Basel framework on capital adequacy

1.    INTRODUCTION

The Basel Committee was established as the Committee on Banking Regulations and Supervisory  Practices by the Central Bank Governors of the Group of Ten countries  at  the end of 1974  in the aftermath  of serious disturbances in International  Currency and Banking markets. The first meeting took place in February, 1975 and meetings have been held regularly three or four times a year  since.
The Committee’s  members come from Belgium, Canada, France, Germany, Italy, Japan, Luxembourg, the Netherlands, Sweden, Switzerland , U. K. & U.S.A. The committee does not possess any formal transnational supervisory authority. Rather, it formulates broad supervisory standards &  guidelines  and recommends statements of best practices in the expectation that individual  authorities will take steps to implement those which are best suited to their own national systems.
The Committee reports to the Committee of Central Bank Governors of the group of ten Countries, which meets at the Bank for International Settlements (BIS) and seeks the Governor’s endorsement and commitment for its major initiatives.
The topic to which most of the Committee’s time has been devoted in recent years is capital adequacy. A Capital measurement system was released to the Banks in July 1988. However, it was not intended to be static but to evolve over time. In November 1991, it was amended to give clarification of general provisions  which could be included in capital. In April 1995, it issued an amendment to recognise the effects of bilateral netting of bank’s credit exposure in derivative products. Another
task has been to refine the frame work to address risks other than credit risk, which was the focus of the 1988 accord. In January 1996, the market risks arising from bank’s open positions were incorporated.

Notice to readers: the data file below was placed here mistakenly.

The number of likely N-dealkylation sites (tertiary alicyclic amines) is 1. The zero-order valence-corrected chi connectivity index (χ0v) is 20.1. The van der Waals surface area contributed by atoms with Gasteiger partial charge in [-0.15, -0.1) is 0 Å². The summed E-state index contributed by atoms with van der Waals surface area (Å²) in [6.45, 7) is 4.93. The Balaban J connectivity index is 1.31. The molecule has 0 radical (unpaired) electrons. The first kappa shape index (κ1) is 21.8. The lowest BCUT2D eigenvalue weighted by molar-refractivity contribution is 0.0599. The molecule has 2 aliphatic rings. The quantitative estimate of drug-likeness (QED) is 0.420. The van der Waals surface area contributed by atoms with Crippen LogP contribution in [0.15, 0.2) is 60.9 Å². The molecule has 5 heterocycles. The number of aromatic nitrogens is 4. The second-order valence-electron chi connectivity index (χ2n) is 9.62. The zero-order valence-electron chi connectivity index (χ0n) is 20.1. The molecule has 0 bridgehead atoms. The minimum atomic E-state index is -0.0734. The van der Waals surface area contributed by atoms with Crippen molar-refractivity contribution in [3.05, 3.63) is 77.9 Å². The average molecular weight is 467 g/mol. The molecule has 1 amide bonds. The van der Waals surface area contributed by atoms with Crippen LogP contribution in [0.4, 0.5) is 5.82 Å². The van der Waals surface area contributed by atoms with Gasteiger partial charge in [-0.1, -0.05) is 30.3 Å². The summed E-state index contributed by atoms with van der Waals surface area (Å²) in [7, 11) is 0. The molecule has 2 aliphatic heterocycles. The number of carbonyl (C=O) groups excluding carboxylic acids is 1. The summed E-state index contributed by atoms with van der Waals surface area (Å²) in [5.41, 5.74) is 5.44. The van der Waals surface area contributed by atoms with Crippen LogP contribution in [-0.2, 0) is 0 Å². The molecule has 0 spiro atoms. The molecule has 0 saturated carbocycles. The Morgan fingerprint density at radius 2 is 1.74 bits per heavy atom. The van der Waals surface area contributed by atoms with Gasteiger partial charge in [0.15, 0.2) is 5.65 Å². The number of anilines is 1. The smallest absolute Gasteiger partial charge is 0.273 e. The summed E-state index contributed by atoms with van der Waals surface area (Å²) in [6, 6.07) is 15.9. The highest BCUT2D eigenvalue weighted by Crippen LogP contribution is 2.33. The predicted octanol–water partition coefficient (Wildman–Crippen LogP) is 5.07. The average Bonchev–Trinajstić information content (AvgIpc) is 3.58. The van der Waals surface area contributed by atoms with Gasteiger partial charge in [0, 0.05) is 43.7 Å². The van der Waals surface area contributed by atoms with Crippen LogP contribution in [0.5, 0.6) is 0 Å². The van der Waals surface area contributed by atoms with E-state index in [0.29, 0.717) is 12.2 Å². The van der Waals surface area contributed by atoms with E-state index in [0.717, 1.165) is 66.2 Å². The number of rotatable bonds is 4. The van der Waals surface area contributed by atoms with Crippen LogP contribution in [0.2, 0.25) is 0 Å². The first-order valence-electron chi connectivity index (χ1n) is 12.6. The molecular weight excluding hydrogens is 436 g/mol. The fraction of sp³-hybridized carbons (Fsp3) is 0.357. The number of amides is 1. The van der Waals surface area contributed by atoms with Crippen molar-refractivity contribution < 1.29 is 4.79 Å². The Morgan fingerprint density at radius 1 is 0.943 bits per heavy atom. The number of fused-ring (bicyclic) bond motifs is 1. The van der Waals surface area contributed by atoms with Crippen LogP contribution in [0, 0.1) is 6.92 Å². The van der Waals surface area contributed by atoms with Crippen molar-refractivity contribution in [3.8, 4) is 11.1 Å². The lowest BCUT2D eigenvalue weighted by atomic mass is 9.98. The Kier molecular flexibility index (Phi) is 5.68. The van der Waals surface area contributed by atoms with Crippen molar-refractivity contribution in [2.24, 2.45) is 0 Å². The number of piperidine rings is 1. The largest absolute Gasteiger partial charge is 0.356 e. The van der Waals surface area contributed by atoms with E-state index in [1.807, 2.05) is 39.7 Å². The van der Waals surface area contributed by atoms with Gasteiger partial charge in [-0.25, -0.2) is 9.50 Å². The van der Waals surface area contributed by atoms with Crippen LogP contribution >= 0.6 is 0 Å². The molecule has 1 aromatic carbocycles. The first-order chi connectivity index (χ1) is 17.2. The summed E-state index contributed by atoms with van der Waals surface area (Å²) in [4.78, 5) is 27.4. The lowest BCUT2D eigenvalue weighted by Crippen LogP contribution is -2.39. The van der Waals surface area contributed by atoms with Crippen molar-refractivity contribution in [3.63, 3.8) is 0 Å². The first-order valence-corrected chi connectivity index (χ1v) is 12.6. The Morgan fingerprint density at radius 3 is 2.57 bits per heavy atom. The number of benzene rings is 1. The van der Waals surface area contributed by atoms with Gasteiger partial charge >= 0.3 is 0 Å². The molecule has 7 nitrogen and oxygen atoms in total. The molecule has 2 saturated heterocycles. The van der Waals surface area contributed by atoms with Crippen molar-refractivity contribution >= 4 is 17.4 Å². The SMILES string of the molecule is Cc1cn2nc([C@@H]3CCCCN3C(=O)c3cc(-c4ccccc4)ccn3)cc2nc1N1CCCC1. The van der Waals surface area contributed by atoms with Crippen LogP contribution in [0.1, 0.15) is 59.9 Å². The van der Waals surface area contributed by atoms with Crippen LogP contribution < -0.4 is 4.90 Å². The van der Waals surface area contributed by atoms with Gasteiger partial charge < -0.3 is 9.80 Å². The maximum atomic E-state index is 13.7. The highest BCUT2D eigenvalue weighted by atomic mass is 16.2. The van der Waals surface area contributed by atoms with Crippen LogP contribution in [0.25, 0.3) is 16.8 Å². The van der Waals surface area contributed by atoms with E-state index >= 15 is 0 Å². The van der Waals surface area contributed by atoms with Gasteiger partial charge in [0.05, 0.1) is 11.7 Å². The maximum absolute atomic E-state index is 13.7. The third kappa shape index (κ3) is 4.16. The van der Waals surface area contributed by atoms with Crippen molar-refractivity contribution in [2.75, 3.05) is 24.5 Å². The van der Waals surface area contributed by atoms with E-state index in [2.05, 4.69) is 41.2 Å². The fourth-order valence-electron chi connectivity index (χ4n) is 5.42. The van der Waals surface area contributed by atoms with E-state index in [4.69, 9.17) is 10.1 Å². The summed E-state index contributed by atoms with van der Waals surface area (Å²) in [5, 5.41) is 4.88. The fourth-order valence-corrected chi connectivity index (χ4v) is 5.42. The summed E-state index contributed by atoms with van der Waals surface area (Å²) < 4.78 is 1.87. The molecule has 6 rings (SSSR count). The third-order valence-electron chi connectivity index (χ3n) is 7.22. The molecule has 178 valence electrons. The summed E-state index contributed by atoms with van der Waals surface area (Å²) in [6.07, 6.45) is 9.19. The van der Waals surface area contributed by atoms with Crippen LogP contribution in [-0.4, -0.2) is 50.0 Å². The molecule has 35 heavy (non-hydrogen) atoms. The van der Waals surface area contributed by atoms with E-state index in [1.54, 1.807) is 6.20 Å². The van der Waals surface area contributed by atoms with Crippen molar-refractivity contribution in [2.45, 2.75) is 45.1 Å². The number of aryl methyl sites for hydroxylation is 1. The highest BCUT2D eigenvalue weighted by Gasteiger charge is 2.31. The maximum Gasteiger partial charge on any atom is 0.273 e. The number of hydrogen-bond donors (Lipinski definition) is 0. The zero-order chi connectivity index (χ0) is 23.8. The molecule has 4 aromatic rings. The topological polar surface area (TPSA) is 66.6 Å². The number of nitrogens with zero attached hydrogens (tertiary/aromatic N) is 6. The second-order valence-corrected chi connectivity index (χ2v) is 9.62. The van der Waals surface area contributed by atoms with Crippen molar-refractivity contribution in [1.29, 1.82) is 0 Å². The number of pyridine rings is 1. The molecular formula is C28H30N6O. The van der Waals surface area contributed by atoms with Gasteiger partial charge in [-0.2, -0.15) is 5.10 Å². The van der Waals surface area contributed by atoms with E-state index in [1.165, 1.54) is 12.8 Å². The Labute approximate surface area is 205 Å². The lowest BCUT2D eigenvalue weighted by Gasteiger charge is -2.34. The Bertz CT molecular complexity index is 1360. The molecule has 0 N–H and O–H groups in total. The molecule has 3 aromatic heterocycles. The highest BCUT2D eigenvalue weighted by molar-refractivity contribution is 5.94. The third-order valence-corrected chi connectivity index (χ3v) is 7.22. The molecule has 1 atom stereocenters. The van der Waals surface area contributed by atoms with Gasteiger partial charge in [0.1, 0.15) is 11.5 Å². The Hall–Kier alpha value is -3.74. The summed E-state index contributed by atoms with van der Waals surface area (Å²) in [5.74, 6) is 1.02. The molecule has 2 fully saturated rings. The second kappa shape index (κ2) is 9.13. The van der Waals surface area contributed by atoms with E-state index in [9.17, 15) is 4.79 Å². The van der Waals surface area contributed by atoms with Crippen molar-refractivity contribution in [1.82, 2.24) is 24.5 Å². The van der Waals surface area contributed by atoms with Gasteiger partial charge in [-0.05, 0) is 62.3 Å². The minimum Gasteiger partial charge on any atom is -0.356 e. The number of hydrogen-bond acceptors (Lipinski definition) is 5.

Basel framework on capital adequacy
In addition to the work on capital standards, particular supervisory questions which the Committee has addressed include the supervision of bank’s foreign exchange positions, the management of banks international lending (i.e. country risk ), the management of bank’s off –balance –sheet exposures, the prevention of criminal use of the banking system, the supervision of large exposures, risk management  guidelines for derivatives and the management of interest rate risk . Other topics currently being addressed include the supervision of financial conglomerates, risk management issues relating to reporting, disclosure and accounting. In 1997, the Committee has also preferred a set of “ Core Principles for Effective Banking Supervision”
The Committee’s Secretariat is provided by the BIS in Basle, where nearly all the committee’s meetings take place. From 1997 onwards, Basel Committee has  taken initiative to address the rigidities in 1988 Capital Accord by evolving a comprehensive and risk- sensitive  New Basel Capital Accord. In June 1999, it issued a paper on New Capital adequacy framework and a second revision in January 2001. The paper is open for discussion and comments till March 2002 and it is expected that the final accord will come into effect by 2005. The new proposals, once finalised, will replace the 1988 capital adequacy framework. The New Accord provides a range of options for providing capital, which would facilitate banks with varying degrees of sophistication to adopt appropriate methods with supervisory validations.

 

2.    SALIENT FEATURES OF NEW BASLE CAPITAL ACCORD